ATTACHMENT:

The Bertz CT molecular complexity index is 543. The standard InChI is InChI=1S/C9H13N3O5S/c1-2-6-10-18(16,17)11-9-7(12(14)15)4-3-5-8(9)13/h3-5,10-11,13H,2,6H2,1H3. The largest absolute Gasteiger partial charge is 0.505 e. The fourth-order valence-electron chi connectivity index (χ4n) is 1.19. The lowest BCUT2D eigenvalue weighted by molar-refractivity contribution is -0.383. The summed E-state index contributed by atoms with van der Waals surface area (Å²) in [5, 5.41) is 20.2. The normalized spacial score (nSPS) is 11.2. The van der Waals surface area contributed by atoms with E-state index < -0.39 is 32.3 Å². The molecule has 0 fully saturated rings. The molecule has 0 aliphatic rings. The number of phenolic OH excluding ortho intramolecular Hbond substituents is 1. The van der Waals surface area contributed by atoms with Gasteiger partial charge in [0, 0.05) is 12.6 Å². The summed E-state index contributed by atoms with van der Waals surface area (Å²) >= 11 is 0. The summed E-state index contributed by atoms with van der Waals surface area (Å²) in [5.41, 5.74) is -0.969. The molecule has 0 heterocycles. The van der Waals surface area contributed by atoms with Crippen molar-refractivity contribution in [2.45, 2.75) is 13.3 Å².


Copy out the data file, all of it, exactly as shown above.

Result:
The Bertz CT molecular complexity index is 543. The standard InChI is InChI=1S/C9H13N3O5S/c1-2-6-10-18(16,17)11-9-7(12(14)15)4-3-5-8(9)13/h3-5,10-11,13H,2,6H2,1H3. The largest absolute Gasteiger partial charge is 0.505 e. The fourth-order valence-electron chi connectivity index (χ4n) is 1.19. The lowest BCUT2D eigenvalue weighted by molar-refractivity contribution is -0.383. The summed E-state index contributed by atoms with van der Waals surface area (Å²) in [5, 5.41) is 20.2. The normalized spacial score (nSPS) is 11.2. The van der Waals surface area contributed by atoms with E-state index < -0.39 is 32.3 Å². The molecule has 0 fully saturated rings. The molecule has 0 aliphatic rings. The number of phenolic OH excluding ortho intramolecular Hbond substituents is 1. The van der Waals surface area contributed by atoms with Gasteiger partial charge in [0, 0.05) is 12.6 Å². The summed E-state index contributed by atoms with van der Waals surface area (Å²) >= 11 is 0. The summed E-state index contributed by atoms with van der Waals surface area (Å²) in [5.41, 5.74) is -0.969. The molecule has 0 heterocycles. The van der Waals surface area contributed by atoms with Crippen molar-refractivity contribution in [2.45, 2.75) is 13.3 Å².